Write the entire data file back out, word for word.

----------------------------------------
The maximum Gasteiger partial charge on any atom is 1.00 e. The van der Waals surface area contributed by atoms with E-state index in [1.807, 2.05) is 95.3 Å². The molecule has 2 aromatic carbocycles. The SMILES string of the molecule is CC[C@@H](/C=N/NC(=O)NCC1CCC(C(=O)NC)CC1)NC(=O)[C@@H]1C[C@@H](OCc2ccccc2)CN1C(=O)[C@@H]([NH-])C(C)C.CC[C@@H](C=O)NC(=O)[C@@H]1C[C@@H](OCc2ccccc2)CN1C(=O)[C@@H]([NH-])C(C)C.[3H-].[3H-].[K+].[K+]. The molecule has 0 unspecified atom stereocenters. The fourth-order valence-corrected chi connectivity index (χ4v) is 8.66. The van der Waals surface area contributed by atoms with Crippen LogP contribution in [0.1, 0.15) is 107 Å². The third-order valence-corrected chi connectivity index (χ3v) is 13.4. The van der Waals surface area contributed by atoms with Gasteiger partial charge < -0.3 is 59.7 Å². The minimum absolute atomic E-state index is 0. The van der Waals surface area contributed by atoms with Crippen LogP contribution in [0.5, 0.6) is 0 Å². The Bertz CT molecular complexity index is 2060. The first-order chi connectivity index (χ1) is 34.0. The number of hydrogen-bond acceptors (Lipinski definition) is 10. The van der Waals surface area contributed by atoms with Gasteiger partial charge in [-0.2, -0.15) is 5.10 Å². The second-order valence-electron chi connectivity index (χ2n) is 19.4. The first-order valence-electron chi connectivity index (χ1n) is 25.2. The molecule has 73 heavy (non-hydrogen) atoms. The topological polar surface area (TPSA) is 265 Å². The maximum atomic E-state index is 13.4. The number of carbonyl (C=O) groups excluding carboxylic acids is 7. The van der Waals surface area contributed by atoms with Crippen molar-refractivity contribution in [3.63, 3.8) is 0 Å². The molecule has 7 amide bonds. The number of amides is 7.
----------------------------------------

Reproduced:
The maximum Gasteiger partial charge on any atom is 1.00 e. The van der Waals surface area contributed by atoms with E-state index in [1.807, 2.05) is 95.3 Å². The molecule has 2 aromatic carbocycles. The SMILES string of the molecule is CC[C@@H](/C=N/NC(=O)NCC1CCC(C(=O)NC)CC1)NC(=O)[C@@H]1C[C@@H](OCc2ccccc2)CN1C(=O)[C@@H]([NH-])C(C)C.CC[C@@H](C=O)NC(=O)[C@@H]1C[C@@H](OCc2ccccc2)CN1C(=O)[C@@H]([NH-])C(C)C.[3H-].[3H-].[K+].[K+]. The molecule has 0 unspecified atom stereocenters. The fourth-order valence-corrected chi connectivity index (χ4v) is 8.66. The van der Waals surface area contributed by atoms with Crippen LogP contribution in [0.1, 0.15) is 107 Å². The third-order valence-corrected chi connectivity index (χ3v) is 13.4. The van der Waals surface area contributed by atoms with Gasteiger partial charge < -0.3 is 59.7 Å². The minimum absolute atomic E-state index is 0. The van der Waals surface area contributed by atoms with Crippen LogP contribution in [0.5, 0.6) is 0 Å². The Bertz CT molecular complexity index is 2060. The first-order chi connectivity index (χ1) is 34.0. The number of hydrogen-bond acceptors (Lipinski definition) is 10. The van der Waals surface area contributed by atoms with Gasteiger partial charge in [-0.2, -0.15) is 5.10 Å². The second-order valence-electron chi connectivity index (χ2n) is 19.4. The first-order valence-electron chi connectivity index (χ1n) is 25.2. The molecule has 73 heavy (non-hydrogen) atoms. The topological polar surface area (TPSA) is 265 Å². The maximum atomic E-state index is 13.4. The number of carbonyl (C=O) groups excluding carboxylic acids is 7. The van der Waals surface area contributed by atoms with Crippen molar-refractivity contribution in [3.63, 3.8) is 0 Å². The molecule has 7 amide bonds. The number of amides is 7.